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First Workshop on Information Technologies Application to Problems of Biodiversity and Dynamics of Ecosystems in North Eurasia (WITA-2001)

July 9-14, 2001, Novosibirsk, Russia

Abstracts


Databases and GIS Technologies

Genisys (General Identification System): A Standard Format For Morphological Data

Fortuner R., Diederich J.

Muséum National d'Histoire Naturelle (Verrue)

Computerization of morpho-anatomical descriptions of millions of species raises the question of data uniformity. Computer applications, including database management tools needed to search stored data, require the data to be stored in a reasonably uniform way. On the other hand, biologists want to be able to represent freely the richness and infinite variety of forms encountered in nature.

Existing solutions have been to tack a uniform code (such as DELTA descriptive language for taxonomy) onto the variety of data, but this does not solve the problem.

The team of the GENISYS (General Information System) project has be working on an approach that seems to promote uniformity while allowing authors to describe in their own words any morpho-anatomical character they observe.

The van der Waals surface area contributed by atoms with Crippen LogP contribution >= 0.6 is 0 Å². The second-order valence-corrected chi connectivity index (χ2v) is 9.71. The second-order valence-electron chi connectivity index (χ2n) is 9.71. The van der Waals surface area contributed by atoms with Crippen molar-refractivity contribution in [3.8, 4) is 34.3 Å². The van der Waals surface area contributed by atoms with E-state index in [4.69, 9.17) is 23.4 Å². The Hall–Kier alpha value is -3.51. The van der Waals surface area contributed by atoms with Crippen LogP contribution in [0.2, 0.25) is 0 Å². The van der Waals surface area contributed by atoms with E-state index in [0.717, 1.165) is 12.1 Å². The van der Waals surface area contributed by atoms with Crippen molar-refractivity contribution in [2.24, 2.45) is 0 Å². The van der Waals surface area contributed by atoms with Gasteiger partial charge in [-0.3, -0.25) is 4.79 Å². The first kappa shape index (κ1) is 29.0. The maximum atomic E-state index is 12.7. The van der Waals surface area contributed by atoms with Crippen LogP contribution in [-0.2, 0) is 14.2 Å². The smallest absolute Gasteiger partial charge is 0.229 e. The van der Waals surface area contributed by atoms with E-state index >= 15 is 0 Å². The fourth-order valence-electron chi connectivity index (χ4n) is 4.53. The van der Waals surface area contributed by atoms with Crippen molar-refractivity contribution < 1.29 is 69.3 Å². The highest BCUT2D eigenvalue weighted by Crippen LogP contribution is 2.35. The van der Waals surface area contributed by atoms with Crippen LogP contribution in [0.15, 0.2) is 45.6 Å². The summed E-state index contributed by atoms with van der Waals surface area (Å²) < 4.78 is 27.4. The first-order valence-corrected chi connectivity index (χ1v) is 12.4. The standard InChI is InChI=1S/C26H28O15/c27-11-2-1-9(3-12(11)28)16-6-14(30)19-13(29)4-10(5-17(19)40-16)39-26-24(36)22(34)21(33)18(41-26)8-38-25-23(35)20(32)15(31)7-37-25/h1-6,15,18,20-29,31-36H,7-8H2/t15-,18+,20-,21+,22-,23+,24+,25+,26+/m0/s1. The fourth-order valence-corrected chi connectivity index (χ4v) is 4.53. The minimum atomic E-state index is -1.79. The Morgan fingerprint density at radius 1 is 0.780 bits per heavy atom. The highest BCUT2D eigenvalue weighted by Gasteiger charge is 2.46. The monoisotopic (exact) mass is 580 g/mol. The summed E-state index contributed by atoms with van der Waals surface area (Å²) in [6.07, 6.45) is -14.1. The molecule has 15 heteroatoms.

The GENISYS standard format decomposes any traditional morpho-anatomical character (whether it is proposed for taxonomic, identification, or description purposes) into an entity (system, organ, tissue, cell, etc.), a property (measurement, shape, position, orientation, color, etc.), and a value (numerical value or qualitative state).

Representation is assured by the fact that any existing structure can be added to the list of structures for a biological group. Uniformity is assured by the fact that all the properties used by authors were found to belong to a very short list of about 20 so-called "basic properties". As part of the GENISYS project, many rules and guidelines have been defined to support uniformity in the list of structures and selection of basic properties. These rules could be implemented and enforced by a Web-based "schema tool" to help future users to create "schemas" for various biological groups.

A tool (Terminator) could be built to extract character data from existing descriptions and convert these data into the standard format prior to storage in a database.

The same approach could be used for other kinds of data, including physiological and genetic (molecular) data.

Note. Abstracts are published in author's edition


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